My “99% of Life is Just Showing Up” Rule

I have spent the better part of my twenties worrying about things.

It seems like my worrying always involves the combination of some distant, uncertain time in the future, and “now”. That is, I become anxious thinking about what I am doing “now”, contrasted against what I imagine myself doing in the future.

So, how do I get over this?

I focus on habit building over perfection.

One of my favorite blogs out there is Seth Godin’s. I’m attributing this idea of habit building to him, although I couldn’t find the specific post (he posts like every day). I believe I first read this concept there. 

What’s habit building? 

Habit building is the idea that 99% of life is just showing up.

I’m interested in many things outside of work. I like to write here, study Chinese, get good physical exercise, etc. But oftentimes when I go about these things I begin to get caught up in the “loop thinking” that I mentioned above (present reality vs. future expectations).

Examples of Will’s loop thinking

  1. I want the blog to come off as very literary and sleek.
  2. I want to speak and read Chinese fluently.

When I have these kinds of expectations I get upset because it feels like the distance between today and the future is too long and I will never get there. This becomes self-destructive thinking and essentially sabotages my ability to concentrate on the task at hand.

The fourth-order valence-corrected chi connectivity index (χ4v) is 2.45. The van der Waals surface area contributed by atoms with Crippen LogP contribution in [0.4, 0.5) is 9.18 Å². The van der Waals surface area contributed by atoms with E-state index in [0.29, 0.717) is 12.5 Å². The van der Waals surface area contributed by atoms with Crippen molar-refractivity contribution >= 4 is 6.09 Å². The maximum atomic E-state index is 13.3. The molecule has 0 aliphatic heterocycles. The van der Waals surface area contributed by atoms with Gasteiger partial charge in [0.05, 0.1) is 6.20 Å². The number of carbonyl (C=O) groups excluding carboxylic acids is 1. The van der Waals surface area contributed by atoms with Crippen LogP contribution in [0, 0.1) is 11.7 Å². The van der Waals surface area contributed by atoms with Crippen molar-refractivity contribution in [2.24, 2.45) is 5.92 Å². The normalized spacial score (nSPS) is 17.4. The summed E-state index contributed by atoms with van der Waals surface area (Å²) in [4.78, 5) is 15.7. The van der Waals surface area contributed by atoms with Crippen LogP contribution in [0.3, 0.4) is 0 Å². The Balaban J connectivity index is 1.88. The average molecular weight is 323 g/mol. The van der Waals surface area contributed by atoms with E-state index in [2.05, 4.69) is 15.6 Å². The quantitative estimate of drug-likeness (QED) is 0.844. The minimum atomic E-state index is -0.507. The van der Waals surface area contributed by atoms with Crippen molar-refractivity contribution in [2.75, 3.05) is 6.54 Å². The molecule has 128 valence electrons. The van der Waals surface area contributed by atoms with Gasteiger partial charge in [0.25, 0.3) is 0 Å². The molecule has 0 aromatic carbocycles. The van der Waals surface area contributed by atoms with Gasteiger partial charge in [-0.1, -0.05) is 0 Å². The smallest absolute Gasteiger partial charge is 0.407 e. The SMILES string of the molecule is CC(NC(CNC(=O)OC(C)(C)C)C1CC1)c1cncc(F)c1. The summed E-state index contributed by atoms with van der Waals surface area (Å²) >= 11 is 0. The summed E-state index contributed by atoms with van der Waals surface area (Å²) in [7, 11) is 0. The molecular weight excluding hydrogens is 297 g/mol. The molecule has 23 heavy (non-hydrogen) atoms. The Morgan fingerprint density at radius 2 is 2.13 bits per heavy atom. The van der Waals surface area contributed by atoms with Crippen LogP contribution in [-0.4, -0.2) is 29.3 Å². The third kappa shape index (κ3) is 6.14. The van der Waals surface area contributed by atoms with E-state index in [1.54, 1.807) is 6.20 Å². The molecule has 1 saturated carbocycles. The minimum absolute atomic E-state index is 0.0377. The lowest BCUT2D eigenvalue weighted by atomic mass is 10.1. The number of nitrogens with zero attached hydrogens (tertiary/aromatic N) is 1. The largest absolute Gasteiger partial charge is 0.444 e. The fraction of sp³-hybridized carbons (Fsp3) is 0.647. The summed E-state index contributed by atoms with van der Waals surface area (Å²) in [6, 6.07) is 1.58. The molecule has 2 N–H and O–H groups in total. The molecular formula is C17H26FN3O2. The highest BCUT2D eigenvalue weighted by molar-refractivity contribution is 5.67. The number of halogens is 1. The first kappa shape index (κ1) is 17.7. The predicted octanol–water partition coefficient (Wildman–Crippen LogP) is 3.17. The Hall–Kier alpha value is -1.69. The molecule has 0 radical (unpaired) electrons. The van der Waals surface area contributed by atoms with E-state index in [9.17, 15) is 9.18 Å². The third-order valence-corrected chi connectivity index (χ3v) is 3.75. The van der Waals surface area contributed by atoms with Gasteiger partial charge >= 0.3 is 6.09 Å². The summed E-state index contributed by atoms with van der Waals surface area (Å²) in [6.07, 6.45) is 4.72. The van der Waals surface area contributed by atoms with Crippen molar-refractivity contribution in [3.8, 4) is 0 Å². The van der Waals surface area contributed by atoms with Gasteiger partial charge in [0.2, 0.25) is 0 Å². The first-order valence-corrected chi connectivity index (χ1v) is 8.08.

The healthy response to this, for me, is to just focus on the habit. I don’t have to be the best. I just have to put in the time. If I do that, then I consider it a win. It’s my “99% of life is just showing up” rule.

This might mean that sometimes I write a crappy blog post, or that sometimes I study Chinese for only a short period of time. But because I make a conscious effort to build the habit, I always know that there will be another chance to improve. This let’s me relax and sink into the groove.  If I can fall into the groove, well, then the rest is gravy.

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